The singer explained that she was anxious because there were more strangers than people she knew in the audience. This startled her so much that she ended up finishing her act 15 minutes earlier than intended.

“I rushed through all the songs on my list because I was scared,” the performer recalled.

She has since become more accustomed to singing in front of crowds with one trick: pretending the audience members are tiny ants.

This strategy was especially useful in May when Lyla was the youngest guest artist performing for 9,000 people at the concert of Wakin Chau, a Hong Kong-born Taiwanese singer known by his stage name, Emil Chau.

Dreams can come true

In July, the 10-year-old took part in a local reality singing competition, “Battle of the Buskers”, where she emerged as one of the top 16 competitors.

She also recently performed at a ge-tai, which are boisterous live performances typically held during the Hungry Ghost Festival that involve music, songs and dances at local temples.

But even amid all of these high-profile performances, the tween takes it all in good stride and has not let fame get the best of her.

“Just because I am performing, it doesn’t mean I can’t have fun too,” Lyla pointed out.

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Whenever possible, she makes time for another of her passions: skating.

“My schedule is really busy now with so much homework. Of course, school comes first; then, there’s also busking. But my father and I try and find time to skate at least a few times every month,” she shared.

Learning to balance her singing with other parts of her life will come in handy, as Lyla hopes to make music her career one day.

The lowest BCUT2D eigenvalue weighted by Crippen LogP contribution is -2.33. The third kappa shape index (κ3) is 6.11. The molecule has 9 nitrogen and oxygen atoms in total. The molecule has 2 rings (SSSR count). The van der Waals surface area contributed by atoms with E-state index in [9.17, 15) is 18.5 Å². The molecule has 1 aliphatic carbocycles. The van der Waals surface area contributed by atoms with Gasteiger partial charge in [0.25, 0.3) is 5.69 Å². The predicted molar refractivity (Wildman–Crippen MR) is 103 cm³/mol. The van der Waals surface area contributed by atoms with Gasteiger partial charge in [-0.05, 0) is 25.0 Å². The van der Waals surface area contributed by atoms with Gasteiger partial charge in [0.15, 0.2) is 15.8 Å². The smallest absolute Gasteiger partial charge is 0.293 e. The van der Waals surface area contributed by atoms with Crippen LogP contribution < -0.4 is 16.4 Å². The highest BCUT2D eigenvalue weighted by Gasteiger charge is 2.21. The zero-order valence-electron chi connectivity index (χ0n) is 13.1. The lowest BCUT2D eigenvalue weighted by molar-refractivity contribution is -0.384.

In the past three years, the young artist has already written four songs.

Her latest one, “Dreams Can Come True”, was written specifically for the Singapore Youth Platform, part of an annual event organised by the Singapore Youth Festival to showcase student talent in performing arts.

“In the song, I wrote about musicians such as Olivia Rodrigo and Billie Eilish who inspired me ... to be a professional musician,” she said. “I wrote [that] I wish I’ll be like my idols because they overcame their obstacles to do what they love.”

Lyla is well aware that she will face challenges on her way to becoming a professional performing artist, but she is determined to succeed.

Just as “Dreams Can Come True” reminds her to not give up, she hopes others will be encouraged to take a chance on their passions when they hear her music.

Get the word out

Serenades 爲…演奏

to perform or sing for someone as a gesture of admiration or affection

Renditions 詮釋

performances or interpretations of a piece of music, art or literature

Pamphlet 小冊子

a small booklet or brochure containing information

Eponymous 同名的

referring to a person, place or thing that is named after something else

Chirpy 活潑的

describes someone or something that is cheerful and lively

Accustomed 習慣的

familiar with or adapted to a particular situation or habit due to repeated experience

Boisterous 精力旺盛的

noisy and energetic

In good stride 處之泰然

to handle or manage a situation calmly and confidently